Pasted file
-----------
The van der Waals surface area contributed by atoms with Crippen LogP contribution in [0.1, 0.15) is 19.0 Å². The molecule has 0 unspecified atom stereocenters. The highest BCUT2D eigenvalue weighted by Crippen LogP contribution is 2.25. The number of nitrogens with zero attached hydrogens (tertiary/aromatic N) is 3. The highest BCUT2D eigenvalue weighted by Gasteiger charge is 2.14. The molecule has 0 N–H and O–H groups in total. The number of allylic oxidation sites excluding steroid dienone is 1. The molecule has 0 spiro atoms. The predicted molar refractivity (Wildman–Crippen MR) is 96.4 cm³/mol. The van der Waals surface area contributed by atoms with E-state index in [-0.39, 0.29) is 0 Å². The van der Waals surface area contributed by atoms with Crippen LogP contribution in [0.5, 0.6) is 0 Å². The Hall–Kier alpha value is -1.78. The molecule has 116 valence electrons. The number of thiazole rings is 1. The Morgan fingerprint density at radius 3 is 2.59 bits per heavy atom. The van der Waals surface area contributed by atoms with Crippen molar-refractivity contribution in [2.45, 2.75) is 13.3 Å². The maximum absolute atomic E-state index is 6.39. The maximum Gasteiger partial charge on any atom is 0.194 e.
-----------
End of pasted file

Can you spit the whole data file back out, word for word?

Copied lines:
The van der Waals surface area contributed by atoms with Crippen LogP contribution in [0.1, 0.15) is 19.0 Å². The molecule has 0 unspecified atom stereocenters. The highest BCUT2D eigenvalue weighted by Crippen LogP contribution is 2.25. The number of nitrogens with zero attached hydrogens (tertiary/aromatic N) is 3. The highest BCUT2D eigenvalue weighted by Gasteiger charge is 2.14. The molecule has 0 N–H and O–H groups in total. The number of allylic oxidation sites excluding steroid dienone is 1. The molecule has 0 spiro atoms. The predicted molar refractivity (Wildman–Crippen MR) is 96.4 cm³/mol. The van der Waals surface area contributed by atoms with E-state index in [-0.39, 0.29) is 0 Å². The van der Waals surface area contributed by atoms with Crippen LogP contribution in [0.5, 0.6) is 0 Å². The Hall–Kier alpha value is -1.78. The molecule has 116 valence electrons. The number of thiazole rings is 1. The Morgan fingerprint density at radius 3 is 2.59 bits per heavy atom. The van der Waals surface area contributed by atoms with Crippen molar-refractivity contribution in [2.45, 2.75) is 13.3 Å². The maximum absolute atomic E-state index is 6.39. The maximum Gasteiger partial charge on any atom is 0.194 e.